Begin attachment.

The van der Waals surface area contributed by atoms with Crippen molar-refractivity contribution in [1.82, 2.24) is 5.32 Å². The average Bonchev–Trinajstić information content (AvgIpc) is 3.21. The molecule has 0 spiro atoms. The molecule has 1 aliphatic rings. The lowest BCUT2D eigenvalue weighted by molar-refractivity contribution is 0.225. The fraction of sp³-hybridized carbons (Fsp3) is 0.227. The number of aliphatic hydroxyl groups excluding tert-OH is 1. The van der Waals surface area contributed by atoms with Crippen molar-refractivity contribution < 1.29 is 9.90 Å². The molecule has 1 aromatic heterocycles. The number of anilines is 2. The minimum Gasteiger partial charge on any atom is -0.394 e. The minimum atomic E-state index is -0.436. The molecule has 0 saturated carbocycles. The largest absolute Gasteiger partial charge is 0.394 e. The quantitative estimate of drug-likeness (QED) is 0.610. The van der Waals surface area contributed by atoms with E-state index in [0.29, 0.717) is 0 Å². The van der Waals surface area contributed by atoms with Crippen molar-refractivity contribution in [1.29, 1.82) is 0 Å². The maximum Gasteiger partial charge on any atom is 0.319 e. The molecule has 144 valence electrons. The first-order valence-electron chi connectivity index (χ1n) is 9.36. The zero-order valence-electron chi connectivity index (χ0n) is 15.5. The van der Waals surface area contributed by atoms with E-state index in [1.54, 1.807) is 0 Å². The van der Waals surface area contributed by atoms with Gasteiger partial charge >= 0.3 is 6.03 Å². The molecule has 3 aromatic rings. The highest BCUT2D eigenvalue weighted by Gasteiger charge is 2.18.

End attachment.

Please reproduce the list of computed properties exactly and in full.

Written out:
The van der Waals surface area contributed by atoms with Crippen molar-refractivity contribution in [1.82, 2.24) is 5.32 Å². The average Bonchev–Trinajstić information content (AvgIpc) is 3.21. The molecule has 0 spiro atoms. The molecule has 1 aliphatic rings. The lowest BCUT2D eigenvalue weighted by molar-refractivity contribution is 0.225. The fraction of sp³-hybridized carbons (Fsp3) is 0.227. The number of aliphatic hydroxyl groups excluding tert-OH is 1. The van der Waals surface area contributed by atoms with Crippen molar-refractivity contribution < 1.29 is 9.90 Å². The molecule has 1 aromatic heterocycles. The number of anilines is 2. The minimum Gasteiger partial charge on any atom is -0.394 e. The minimum atomic E-state index is -0.436. The molecule has 0 saturated carbocycles. The largest absolute Gasteiger partial charge is 0.394 e. The quantitative estimate of drug-likeness (QED) is 0.610. The van der Waals surface area contributed by atoms with E-state index in [0.29, 0.717) is 0 Å². The van der Waals surface area contributed by atoms with Crippen molar-refractivity contribution in [1.29, 1.82) is 0 Å². The maximum Gasteiger partial charge on any atom is 0.319 e. The molecule has 144 valence electrons. The first-order valence-electron chi connectivity index (χ1n) is 9.36. The zero-order valence-electron chi connectivity index (χ0n) is 15.5. The van der Waals surface area contributed by atoms with E-state index in [1.54, 1.807) is 0 Å². The van der Waals surface area contributed by atoms with Gasteiger partial charge >= 0.3 is 6.03 Å². The molecule has 3 aromatic rings. The highest BCUT2D eigenvalue weighted by Gasteiger charge is 2.18.